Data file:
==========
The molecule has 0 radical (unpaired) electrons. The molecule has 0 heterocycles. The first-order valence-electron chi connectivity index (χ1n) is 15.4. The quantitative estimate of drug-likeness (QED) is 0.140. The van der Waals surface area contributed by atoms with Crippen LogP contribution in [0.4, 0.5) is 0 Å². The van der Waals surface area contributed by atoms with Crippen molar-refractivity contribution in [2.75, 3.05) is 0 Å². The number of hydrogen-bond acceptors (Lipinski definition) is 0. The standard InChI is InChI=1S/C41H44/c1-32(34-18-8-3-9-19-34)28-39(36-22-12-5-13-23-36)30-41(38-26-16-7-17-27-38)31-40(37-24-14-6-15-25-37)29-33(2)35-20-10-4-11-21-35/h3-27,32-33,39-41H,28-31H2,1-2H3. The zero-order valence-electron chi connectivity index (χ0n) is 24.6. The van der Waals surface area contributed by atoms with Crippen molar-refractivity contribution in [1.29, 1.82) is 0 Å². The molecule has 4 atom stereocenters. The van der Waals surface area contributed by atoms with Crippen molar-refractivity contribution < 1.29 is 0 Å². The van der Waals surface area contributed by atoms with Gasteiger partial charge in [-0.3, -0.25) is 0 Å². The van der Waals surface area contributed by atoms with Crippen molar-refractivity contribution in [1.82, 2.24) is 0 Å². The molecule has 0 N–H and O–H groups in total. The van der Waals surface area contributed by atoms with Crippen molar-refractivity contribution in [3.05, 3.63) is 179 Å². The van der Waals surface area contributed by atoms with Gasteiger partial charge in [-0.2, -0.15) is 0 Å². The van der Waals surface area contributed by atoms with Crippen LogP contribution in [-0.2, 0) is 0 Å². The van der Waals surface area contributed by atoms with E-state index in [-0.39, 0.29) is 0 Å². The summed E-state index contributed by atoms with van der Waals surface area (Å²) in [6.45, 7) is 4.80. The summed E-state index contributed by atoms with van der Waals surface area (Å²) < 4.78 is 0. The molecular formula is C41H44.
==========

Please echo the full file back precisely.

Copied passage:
The molecule has 0 radical (unpaired) electrons. The molecule has 0 heterocycles. The first-order valence-electron chi connectivity index (χ1n) is 15.4. The quantitative estimate of drug-likeness (QED) is 0.140. The van der Waals surface area contributed by atoms with Crippen LogP contribution in [0.4, 0.5) is 0 Å². The van der Waals surface area contributed by atoms with Crippen molar-refractivity contribution in [2.75, 3.05) is 0 Å². The number of hydrogen-bond acceptors (Lipinski definition) is 0. The standard InChI is InChI=1S/C41H44/c1-32(34-18-8-3-9-19-34)28-39(36-22-12-5-13-23-36)30-41(38-26-16-7-17-27-38)31-40(37-24-14-6-15-25-37)29-33(2)35-20-10-4-11-21-35/h3-27,32-33,39-41H,28-31H2,1-2H3. The zero-order valence-electron chi connectivity index (χ0n) is 24.6. The van der Waals surface area contributed by atoms with Crippen molar-refractivity contribution in [1.29, 1.82) is 0 Å². The molecule has 4 atom stereocenters. The van der Waals surface area contributed by atoms with Crippen molar-refractivity contribution < 1.29 is 0 Å². The van der Waals surface area contributed by atoms with Gasteiger partial charge in [-0.3, -0.25) is 0 Å². The van der Waals surface area contributed by atoms with Crippen molar-refractivity contribution in [1.82, 2.24) is 0 Å². The molecule has 0 N–H and O–H groups in total. The van der Waals surface area contributed by atoms with Crippen molar-refractivity contribution in [3.05, 3.63) is 179 Å². The van der Waals surface area contributed by atoms with Gasteiger partial charge in [-0.2, -0.15) is 0 Å². The van der Waals surface area contributed by atoms with Crippen LogP contribution in [-0.2, 0) is 0 Å². The van der Waals surface area contributed by atoms with E-state index in [-0.39, 0.29) is 0 Å². The summed E-state index contributed by atoms with van der Waals surface area (Å²) in [6.45, 7) is 4.80. The summed E-state index contributed by atoms with van der Waals surface area (Å²) < 4.78 is 0. The molecular formula is C41H44.